JERUSALEM, Jan. 16 (JTA) — After sitting on the back burner for 52 years, the issue of Palestinian refugees has come to a boil.
Gone are the days when compromise proposals — including reparations or limited family reunification programs — seemed to offer a way around the issue.
Since the start of the peace process, Israeli officials dismissed maximalist Palestinian statements on the “right of return” as rhetoric to placate the masses, hinting that negotiators took a more conciliatory tone in private meetings.
But as on other issues — Jerusalem, the Temple Mount, the 1967 borders — it appears that the extreme statements the Palestinians have made all along demanding the right of return accurately reflect their position.
Palestinian officials now say there will be no peace accord unless Israel agrees to allow refugees and their descendants — potentially some 5 million people, according to Palestinian estimates — to return to the homes they abandoned in Israel during the 1948 War of Independence.
Even the most dovish Israelis reject this, saying it basically spells the end of the Jewish state. Anyone who calls for the right of return, they say, essentially has not accepted Israel’s right to exist, which supposedly was the underpinning for the peace process.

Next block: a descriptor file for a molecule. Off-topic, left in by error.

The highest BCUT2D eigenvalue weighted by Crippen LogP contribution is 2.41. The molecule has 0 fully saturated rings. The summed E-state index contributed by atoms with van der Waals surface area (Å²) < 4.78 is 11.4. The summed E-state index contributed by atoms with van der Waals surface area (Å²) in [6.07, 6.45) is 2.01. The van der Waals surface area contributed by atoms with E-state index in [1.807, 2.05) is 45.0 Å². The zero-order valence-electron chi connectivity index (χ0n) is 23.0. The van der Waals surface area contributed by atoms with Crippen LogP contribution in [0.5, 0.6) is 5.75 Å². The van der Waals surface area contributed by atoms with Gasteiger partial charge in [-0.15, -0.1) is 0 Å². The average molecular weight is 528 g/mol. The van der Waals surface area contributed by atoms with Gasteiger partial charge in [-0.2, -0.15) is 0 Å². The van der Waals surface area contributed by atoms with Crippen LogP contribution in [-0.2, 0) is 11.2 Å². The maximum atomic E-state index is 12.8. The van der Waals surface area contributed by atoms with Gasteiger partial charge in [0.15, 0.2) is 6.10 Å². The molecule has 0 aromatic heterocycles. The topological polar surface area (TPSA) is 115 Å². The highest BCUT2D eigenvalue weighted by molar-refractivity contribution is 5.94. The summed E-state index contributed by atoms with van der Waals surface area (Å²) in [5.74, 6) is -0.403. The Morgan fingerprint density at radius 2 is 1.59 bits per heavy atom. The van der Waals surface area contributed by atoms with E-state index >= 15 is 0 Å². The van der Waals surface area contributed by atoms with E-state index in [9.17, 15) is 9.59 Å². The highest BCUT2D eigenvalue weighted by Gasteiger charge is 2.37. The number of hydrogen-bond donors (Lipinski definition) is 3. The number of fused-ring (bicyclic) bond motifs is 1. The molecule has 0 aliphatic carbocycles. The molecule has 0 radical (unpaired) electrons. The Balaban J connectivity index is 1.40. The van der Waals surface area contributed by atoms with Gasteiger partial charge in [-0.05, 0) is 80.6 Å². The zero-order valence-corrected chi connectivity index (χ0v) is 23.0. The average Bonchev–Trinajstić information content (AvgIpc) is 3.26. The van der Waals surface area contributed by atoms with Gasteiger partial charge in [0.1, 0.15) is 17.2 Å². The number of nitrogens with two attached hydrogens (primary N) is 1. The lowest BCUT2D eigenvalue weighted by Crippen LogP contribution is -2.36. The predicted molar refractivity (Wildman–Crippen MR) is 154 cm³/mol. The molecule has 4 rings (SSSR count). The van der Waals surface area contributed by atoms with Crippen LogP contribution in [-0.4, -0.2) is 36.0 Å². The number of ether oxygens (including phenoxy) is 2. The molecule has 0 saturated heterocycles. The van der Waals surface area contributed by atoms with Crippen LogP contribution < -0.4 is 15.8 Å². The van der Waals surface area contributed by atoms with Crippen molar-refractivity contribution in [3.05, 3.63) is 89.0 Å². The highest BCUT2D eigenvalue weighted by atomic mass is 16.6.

Given the standoff on the issue, an Israeli-Palestinian peace accord seems unlikely unless one side changes its position radically.
For years, the demand for the right of return was obscured by what appeared to be the Palestinians’ main goal — achieving international acceptance for an independent Palestinian state. This, it was believed, would finally fulfill the 1947 U.N. partition plan’s vision of “two states for two peoples.”
Since the Oslo peace process began in 1993, Palestinian leader Yasser Arafat has spoken of resettling refugees in the West Bank and Gaza Strip, not in Haifa, Jaffa, Beersheba and other places in integral Israel.